Vietnam PMI January 2024 – manufacturing purchasing managers index

Cimigo
Feb 02, 2024

Manufacturing production rises for first time in five months

  • Renewed expansions in output and new orders.
  • Selling prices reduced despite marked rise in input costs.
  • Shipping delays cause lengthening supplier lead times.

Cimigo Vietnam market research has collected the Vietnam PMI – manufacturing purchasing managers index since 2013. S&P Global compiles the Vietnam PMI S&P Global from responses to monthly questionnaires sent to purchasing managers in a panel of around 400 manufacturers.

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Vietnam PMI findings

Vietnam PMI January 2024

Manufacturers in Vietnam recorded a return to growth at the start of 2024 as tentative signs of improving demand fed through to renewed increases in new orders and output. That said, employment and purchasing were fractionally lower and business confidence waned. Reports of shipping delays caused a lengthening of suppliers’ delivery times and added to cost pressures. Despite higher input prices, firms lowered their charges as part of efforts to stimulate demand.

The S&P Global Vietnam Manufacturing Purchasing Managers’ Index™ (PMI®) moved back above the 50.0 nochange mark at the start of the year, rising to 50.3 from 48.9 in December. The reading pointed to a first improvement in the health of the manufacturing sector for five months, but one that was only marginal nonetheless.

The overall improvement in business conditions was centred on renewed expansions in new orders and production. The rise in total new business was the first in three months amid signs of demand recovering in both domestic and export markets (new export orders also expanded for the first time since last October). In turn, firms increased their production volumes, thereby ending a four-month sequence of decline. The rise was slight, but the most marked since September 2022.

The overall expansion in output was centred on intermediate goods producers. The slight nature of the increases in output and new orders meant that firms kept their staffing levels and purchasing activity broadly unchanged at the start of 2024. The combination of this broadly stable picture regarding operating capacity and a renewed rise in new orders meant that backlogs of work built up for the second month running during January. Although slight, the rate of accumulation was the most pronounced since March 2022.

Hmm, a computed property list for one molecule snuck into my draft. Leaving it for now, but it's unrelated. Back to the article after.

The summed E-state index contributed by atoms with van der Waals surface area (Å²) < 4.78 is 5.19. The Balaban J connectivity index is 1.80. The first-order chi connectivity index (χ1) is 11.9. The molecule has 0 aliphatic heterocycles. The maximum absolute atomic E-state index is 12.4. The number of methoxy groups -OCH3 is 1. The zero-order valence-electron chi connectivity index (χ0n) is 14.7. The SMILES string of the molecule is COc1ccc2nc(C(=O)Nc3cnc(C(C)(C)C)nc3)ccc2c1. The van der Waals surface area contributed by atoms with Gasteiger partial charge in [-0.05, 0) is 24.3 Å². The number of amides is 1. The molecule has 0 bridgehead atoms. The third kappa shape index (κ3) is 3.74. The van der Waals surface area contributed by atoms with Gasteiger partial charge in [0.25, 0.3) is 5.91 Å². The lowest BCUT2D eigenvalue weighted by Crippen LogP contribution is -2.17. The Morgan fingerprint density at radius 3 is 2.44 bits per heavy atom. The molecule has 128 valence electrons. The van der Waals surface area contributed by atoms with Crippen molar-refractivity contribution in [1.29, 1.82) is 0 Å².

Vietnam PMI Trend January 2024

Some firms opted to satisfy orders by distributing finished goods to customers. As a result, post-roduction inventories decreased following no change at the end of 2023. Stocks of purchases also decreased amid a combination of rising production requirements and broadly unchanged purchasing activity. The reduction in pre-production inventories was solid and the steepest since June last year.

Shipping delays and transportation issues contributed to a lengthening of suppliers’ delivery times in January, the first deterioration in vendor performance in just over a year. The lengthening of lead times was only marginal, however. The transportation issues which caused delivery delays also led to higher shipping costs at the start of the year, feeding through to a further marked increase in input prices.

Firms also reported higher fuel and sugar costs. Although input costs continued to rise at a marked pace, efforts to stimulate demand meant that Vietnamese manufacturers lowered their own selling prices. The marginal drop in charges ended a five-month sequence of inflation. Confidence in the year ahead outlook for production dropped to a seven-month low and was below the series average as some firms expressed worries about economic conditions. Manufacturers remained optimistic overall, however, amid hopes of improvements in demand and customer numbers, plus the planned launch of new products. 

Approach

The S&P Global Vietnam Manufacturing PMI® is compiled by S&P Global from responses to monthly questionnaires sent to purchasing managers in a panel of around 400 manufacturers. The panel is stratified by detailed sector and company workforce size, based on contributions to GDP.

Survey responses are collected by Cimigo Vietnam in the second half of each month and indicate the direction of change compared to the previous month. A diffusion index is calculated for each survey variable. The index is the sum of the percentage of ‘higher’ responses and half the percentage of ‘unchanged’ responses.

The indices vary between 0 and 100, with a reading above 50 indicating an overall increase compared to the previous month, and below 50 an overall decrease. The indices are then seasonally adjusted.

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